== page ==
traduced into England about the reign of William
and Mary, consists in placing a header and a streteher alternately in the same course. The effect is more pleasing than the former, but this mode does not produce so strong a wall. The face of an upright wall in English bond is shown in Fig. 253, and that of Flemish bond in **■ "4- Fig. 251.
Fig. 255 is English bond in a nine-inch walling. Mr. Nicholson remarks that, as the length of a brick is nine inches, and its breadth 4£, it is usual, to prevent two vertical F'3'2'5' joints from running over
each other, at the end of the first streteher from the corner, to place the return corner streteher, which becomes a header in the face that the streteher is in below, and occupies half its length; a quarter brick is placed on inside, so that the two together extend fif inches, leaving a lap of 2£ inches for the next header, which lies with its middle upon the middle of the header below, and forms a continuation of the
bond. The three-quarter bat thus introduced is called a closer. A similar effect might be obtained by introducing a three-quarter bat at the corner of the stretehing course, and then the corner header being laid over it, a lap of 2£ inches will be left at the end of the stretehers below for the next header, which being laid, the joint below the stretehers will coincide with its middle, and thus form the bond.
In a fourteen-inch, or brick-and-a-half wall, Fig. 256, the stretehingcourse upon one side is laid so that the middle of the breadth of the bricks upon the opposite side falls alternately upon the middle of the stretehers and upon the joints between the stretehers.
In a two-brick wall, Fig. 257, every alternate header in the headingcourse is only half a brick thick on both sides, which breaks the joints in the core of the wall.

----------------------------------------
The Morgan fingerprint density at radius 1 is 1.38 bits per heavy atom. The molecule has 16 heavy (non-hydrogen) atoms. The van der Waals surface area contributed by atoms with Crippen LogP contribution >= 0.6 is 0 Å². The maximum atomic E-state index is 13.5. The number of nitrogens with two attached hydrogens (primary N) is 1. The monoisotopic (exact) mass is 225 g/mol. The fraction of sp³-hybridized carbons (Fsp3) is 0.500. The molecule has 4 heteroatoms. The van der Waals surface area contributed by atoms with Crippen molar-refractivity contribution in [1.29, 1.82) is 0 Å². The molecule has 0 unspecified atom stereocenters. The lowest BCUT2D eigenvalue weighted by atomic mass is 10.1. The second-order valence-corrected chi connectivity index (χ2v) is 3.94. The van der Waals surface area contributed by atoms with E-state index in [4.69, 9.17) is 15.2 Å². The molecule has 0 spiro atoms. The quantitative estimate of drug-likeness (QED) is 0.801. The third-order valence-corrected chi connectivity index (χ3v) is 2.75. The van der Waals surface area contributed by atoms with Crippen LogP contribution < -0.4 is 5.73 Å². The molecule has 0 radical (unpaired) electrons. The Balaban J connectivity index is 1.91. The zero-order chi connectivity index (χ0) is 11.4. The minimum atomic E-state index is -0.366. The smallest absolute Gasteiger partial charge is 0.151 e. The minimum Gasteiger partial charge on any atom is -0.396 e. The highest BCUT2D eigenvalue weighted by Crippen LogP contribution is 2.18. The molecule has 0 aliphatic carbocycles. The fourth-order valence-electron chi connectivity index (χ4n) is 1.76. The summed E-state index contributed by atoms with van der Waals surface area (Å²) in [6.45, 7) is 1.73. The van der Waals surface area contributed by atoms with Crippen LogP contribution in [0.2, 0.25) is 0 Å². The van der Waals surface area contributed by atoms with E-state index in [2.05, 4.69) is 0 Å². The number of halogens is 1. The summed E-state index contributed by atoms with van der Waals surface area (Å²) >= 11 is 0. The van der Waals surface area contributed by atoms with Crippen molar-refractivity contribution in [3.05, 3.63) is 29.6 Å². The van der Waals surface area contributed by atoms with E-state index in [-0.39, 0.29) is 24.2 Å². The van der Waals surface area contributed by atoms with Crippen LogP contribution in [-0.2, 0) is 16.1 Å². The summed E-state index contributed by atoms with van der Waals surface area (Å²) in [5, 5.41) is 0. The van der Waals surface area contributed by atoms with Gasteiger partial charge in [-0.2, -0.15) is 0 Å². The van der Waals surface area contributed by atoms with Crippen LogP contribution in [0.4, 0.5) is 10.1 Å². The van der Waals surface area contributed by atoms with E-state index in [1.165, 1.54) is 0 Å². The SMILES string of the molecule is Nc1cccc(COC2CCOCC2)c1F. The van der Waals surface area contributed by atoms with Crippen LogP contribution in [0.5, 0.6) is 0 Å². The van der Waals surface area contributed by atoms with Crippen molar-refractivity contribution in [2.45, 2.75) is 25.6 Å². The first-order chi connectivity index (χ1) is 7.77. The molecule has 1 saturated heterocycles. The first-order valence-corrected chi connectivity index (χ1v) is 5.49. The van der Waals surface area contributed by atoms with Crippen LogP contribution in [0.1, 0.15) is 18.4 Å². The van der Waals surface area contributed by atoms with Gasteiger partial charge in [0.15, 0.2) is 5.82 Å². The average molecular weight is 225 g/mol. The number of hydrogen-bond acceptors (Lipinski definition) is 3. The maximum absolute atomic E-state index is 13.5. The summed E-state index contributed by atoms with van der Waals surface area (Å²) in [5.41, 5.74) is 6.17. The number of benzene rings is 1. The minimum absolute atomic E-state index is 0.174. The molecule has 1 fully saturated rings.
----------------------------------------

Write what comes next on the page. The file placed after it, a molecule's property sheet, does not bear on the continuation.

In a two-and-a-half brick wall, Fig. 258, the bricks are laid as shown in Fig. 259.
Flemish bond for a nine-inch wall is shown in Fig. 260, where two stretehers lie between two headers; the length of the headers and the breadth of the stretehers extending the whole thickness of the wall.
In brick-and-a-half Flemish bond, one side is laid as in Fig. 260, and the opposite side with a half-header opposite to the middle of the streteher, and the middle of the streteher opposite the middle of the end of the header.
The adoption of Flemish bond leads to the frequent splitting of walls; and to prevent it, laths, or slips ot hoop-iron, are sometimes laid in the horizontal joints between the two courses. Others have laid diagonal courses of bricks at certain heights from each other. Attempts have also been made to unite complete bond with Flemish facings, for the sake of the improved appearance which the latter gives. In Figs. 261, 262, 263, 264, the interior bricks are represented as disposed so as to unite the two methods,
the adjustment of the bricks in one course must depend upon the course beneath, which must be recollected by the bricklayer after he has covered the course with mortar. Even should he keep his attention thus alive, the work is not so strong as English bond, which, if executed with the same attention and neatness as is required by the Flemish, would be equally handsome in appearance.
Mr. Nicholson gives the following rules for forming English bond:—1. Each course is to be formed of headers and stretehers alternately; 2. Every brick in the same course must be laid in the same direction; but in no instance is a brick to be placed with its whole length alongside of another; but to be so situated that the end of one may reach to the middle of the others which lie contiguous to it, excepting the outside of the stretehing-course, where three-quarter bricks necessarily occur at the ends, to prevent a continued upright joint in the face-work; 3. A wall which crosses at a right angle with another will have all the bricks of the same level course in the same parallel direction, which completely bonds the angles, as shown by some of the preceding Figures.
In building a wall, bricks should incline slightly towards the middle of the wall, that one-half of the wall may act as a shore to the other. It was formerly the practice to build pieces of timber, called bond timbers, into the wall, running through its whole length, in order to add to its strength. This method of building walls is objectionable, because if the timber should decay, the wall may fail before any one is aware of the cause of failure. This method of bonding is now almost entirely superseded by the hoop-iron bond, which consists in laying hoop-iron flatwise between the courses. The iron should be slightly rusted, by which its adhesion to the mortar is greatly increased.
In winter it is important to preserve the unfinished wall as much as possible from the alternate effects of rain and frost, the one penetrating into the materials, and the other converting the water into ice, which by its expansion bursts, and crumbles the materials. The unfinished wall must therefore be covered with straw, or with a weather boarding in the form of a stone coping, with a body of straw under the wood.